Innovation Is A Hot Mess

 

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Every September this working mom feels like a hot mess. Unfortunately, the start of the school year is always busy for our family. I have three very adorable, very active kids. I teach all day and I drive home to do the after school activity shuffle. Each day, my home gets messier and messier.

One day, I was home in our office thinking about innovation in my virtual classroom.  I have read George Couros‘ book, The Innovator’s Mindset, a few times. It’s phenomenal and I can not encourage teachers enough to get the book, read it, and share your thoughts. I have also signed up for his online course that mirrors the ideas in the book. My next few blog posts will reflect how I will be incorporating my innovation sessions (Creativation) into my virtual lessons. Yes, I  have a plan…I think!

For those of you who may not know, I am a cyber teacher. I teach learners online and throughout the year invite them to our family learning center.  I feel I innovate everyday as a cyber educator. I work with some amazing teachers, true innovators and educational pioneers; they are finding ways to enhance learning in a non-traditional school…everyday. No, there are no “how to teach the online learner” books out there, nothing to help us (Dave Burgess, you listening?). We focus on pedagogy and best practices just like every teacher out there, but we do it online. I feel we are at the fore-front of providing rich, thought provoking, innovative lessons to all learners regardless of where they live (inner city, rural, suburbia) in the state of Pennsylvania.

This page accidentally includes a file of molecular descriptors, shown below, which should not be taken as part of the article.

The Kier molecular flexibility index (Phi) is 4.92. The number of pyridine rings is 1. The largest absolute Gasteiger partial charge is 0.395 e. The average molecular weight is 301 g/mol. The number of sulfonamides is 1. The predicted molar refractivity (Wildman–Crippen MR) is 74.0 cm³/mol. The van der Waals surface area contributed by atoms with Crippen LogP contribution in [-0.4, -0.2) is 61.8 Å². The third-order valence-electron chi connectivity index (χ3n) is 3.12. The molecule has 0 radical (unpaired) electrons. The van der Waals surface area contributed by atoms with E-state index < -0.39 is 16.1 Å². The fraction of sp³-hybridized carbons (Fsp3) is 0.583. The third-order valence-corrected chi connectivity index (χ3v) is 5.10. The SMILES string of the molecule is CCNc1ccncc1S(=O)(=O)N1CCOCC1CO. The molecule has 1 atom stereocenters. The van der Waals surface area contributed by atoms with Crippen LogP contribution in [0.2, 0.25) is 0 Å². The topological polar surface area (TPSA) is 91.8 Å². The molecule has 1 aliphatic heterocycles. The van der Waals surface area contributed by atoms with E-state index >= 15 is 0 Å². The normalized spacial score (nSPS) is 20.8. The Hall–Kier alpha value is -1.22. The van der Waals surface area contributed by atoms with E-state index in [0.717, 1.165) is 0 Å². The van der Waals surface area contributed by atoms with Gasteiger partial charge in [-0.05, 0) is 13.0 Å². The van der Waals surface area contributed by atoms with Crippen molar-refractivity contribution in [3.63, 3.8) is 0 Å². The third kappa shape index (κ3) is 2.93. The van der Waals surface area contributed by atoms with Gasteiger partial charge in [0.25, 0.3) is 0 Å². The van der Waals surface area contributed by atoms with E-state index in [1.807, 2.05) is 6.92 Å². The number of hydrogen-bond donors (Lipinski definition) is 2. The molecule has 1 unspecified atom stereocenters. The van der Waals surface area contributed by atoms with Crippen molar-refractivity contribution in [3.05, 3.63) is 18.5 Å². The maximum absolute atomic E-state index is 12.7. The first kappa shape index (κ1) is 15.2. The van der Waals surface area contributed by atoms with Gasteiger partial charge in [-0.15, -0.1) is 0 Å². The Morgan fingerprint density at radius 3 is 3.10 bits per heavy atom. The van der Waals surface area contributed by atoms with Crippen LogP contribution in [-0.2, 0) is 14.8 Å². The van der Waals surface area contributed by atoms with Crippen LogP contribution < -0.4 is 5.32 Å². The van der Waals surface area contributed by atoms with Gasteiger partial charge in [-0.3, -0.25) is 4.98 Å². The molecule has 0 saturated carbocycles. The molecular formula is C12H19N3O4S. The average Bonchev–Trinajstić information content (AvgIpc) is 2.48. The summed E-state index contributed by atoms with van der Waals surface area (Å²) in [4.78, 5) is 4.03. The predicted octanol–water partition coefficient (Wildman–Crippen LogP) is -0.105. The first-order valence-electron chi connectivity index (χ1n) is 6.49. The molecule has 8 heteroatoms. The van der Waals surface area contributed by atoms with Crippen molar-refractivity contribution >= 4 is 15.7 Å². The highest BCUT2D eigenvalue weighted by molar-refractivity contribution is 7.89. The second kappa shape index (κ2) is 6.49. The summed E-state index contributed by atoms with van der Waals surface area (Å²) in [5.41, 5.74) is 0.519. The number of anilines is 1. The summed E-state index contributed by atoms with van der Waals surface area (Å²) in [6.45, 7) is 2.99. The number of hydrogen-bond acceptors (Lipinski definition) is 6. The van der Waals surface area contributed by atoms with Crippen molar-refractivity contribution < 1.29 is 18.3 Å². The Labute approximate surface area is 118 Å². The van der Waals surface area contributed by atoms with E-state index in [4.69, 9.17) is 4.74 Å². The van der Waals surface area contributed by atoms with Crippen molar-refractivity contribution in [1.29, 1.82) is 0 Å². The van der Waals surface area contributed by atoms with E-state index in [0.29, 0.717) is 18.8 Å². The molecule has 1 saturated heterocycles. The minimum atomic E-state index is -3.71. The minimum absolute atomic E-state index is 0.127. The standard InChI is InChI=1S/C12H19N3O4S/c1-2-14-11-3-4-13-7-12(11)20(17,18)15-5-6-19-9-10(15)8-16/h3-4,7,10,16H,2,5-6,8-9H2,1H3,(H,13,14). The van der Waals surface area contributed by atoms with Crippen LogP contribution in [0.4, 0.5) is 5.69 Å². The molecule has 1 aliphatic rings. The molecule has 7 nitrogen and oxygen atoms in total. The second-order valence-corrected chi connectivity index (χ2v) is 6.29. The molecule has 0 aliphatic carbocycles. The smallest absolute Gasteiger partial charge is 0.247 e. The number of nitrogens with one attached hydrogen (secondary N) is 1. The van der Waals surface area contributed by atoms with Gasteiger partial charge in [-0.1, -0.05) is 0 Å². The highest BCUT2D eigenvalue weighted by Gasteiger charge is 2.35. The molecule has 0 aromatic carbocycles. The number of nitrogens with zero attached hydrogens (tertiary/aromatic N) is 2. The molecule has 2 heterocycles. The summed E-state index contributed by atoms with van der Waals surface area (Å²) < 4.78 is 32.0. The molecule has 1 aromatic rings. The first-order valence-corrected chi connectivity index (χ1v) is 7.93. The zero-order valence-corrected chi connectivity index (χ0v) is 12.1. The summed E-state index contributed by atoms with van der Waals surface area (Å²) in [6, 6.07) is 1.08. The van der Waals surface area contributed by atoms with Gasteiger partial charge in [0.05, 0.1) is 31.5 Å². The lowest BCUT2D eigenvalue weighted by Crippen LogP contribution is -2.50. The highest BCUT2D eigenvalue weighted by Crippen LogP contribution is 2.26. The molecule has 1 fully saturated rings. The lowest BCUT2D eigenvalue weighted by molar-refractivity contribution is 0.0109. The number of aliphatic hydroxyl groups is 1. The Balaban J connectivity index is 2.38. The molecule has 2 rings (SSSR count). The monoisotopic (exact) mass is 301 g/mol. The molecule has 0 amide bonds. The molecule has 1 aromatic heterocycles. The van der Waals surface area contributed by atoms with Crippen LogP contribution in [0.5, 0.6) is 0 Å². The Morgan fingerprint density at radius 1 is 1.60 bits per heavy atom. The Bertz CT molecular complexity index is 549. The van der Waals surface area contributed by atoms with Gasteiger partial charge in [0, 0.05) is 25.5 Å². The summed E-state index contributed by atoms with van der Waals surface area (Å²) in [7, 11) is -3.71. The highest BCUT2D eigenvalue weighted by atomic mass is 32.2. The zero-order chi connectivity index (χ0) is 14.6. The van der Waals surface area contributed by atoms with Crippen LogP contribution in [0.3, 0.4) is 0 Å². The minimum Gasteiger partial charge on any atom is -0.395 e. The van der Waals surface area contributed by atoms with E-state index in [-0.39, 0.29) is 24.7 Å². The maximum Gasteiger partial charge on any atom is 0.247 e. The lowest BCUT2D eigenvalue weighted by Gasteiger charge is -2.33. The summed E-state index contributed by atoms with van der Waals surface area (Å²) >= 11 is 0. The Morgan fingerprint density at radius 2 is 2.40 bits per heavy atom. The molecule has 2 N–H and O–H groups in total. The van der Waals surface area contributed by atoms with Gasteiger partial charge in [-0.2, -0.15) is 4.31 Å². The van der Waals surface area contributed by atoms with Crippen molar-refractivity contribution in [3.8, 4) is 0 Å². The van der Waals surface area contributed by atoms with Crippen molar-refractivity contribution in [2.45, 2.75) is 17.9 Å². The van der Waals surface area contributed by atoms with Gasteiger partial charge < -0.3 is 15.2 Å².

As I look around our messy home office, strewn with back to school calendars, sport forms and paper work, the questions begin to swirl around in my head…

What conditions are ideal for creative innovation?

How important is the working environment to innovation?

Are there ready made barriers in classrooms or cyber rooms that could discourage students and impede innovation?

All of my learners are home schooled and each of their home environments’ are different. Some live in more urban areas, in small apartments, others may live in homes or on rural farms. Will one environment provide a better platform for creative innovation than another?

When I think about my gifted and talented class and our innovation sessions, I don’t worry so much about the actual virtual room environment. We see each other via webcams, they talk and interact with one another.Our relationships are strong. We have breakout rooms that provide a small group setting for collaboration and individual work. I know many learners feel comfortable, eager to participate in our lessons and hungry to learn. However, I know some will have difficulty with risk taking. I know many will struggle with multiple solutions. “Is this right?” they will ask. Most gifted and talented learners struggle with growth mindset. Some learners will have a hard time with the amount of freedom to innovate. I am anticipating some sort of issue with generating ideas and being open to others ideas. I have not thought about their physical working environment and it’s possible impact in regards to innovativeness.

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This quote speaks to me and makes me wonder. Could the environment we’re in, lead to more innovative ideas?  I’ve never been a fan of having an extremely messy desk or house, but I’m starting to think I might need to leave it messy more often. It may be time to test this theory. What conditions will you have in place for your learners to innovate?  Will you be changing your physical working environment for learners during your innovation sessions? How? Why?

Going Bananas Over Apps

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This summer was an extremely hot one. Often times the heat index surpassed the 100º mark. It was almost as hot as the Pokémon Go app that came out in early July. I remember being at Sunset Beach, NC with my family, as my children and their friends were playing it. They were trying to find and capture Pikachus, wandering throughout our complex, glued to their iPhone screens. They stumbled over curbs, bumped into people, and were even honked at by passing cars.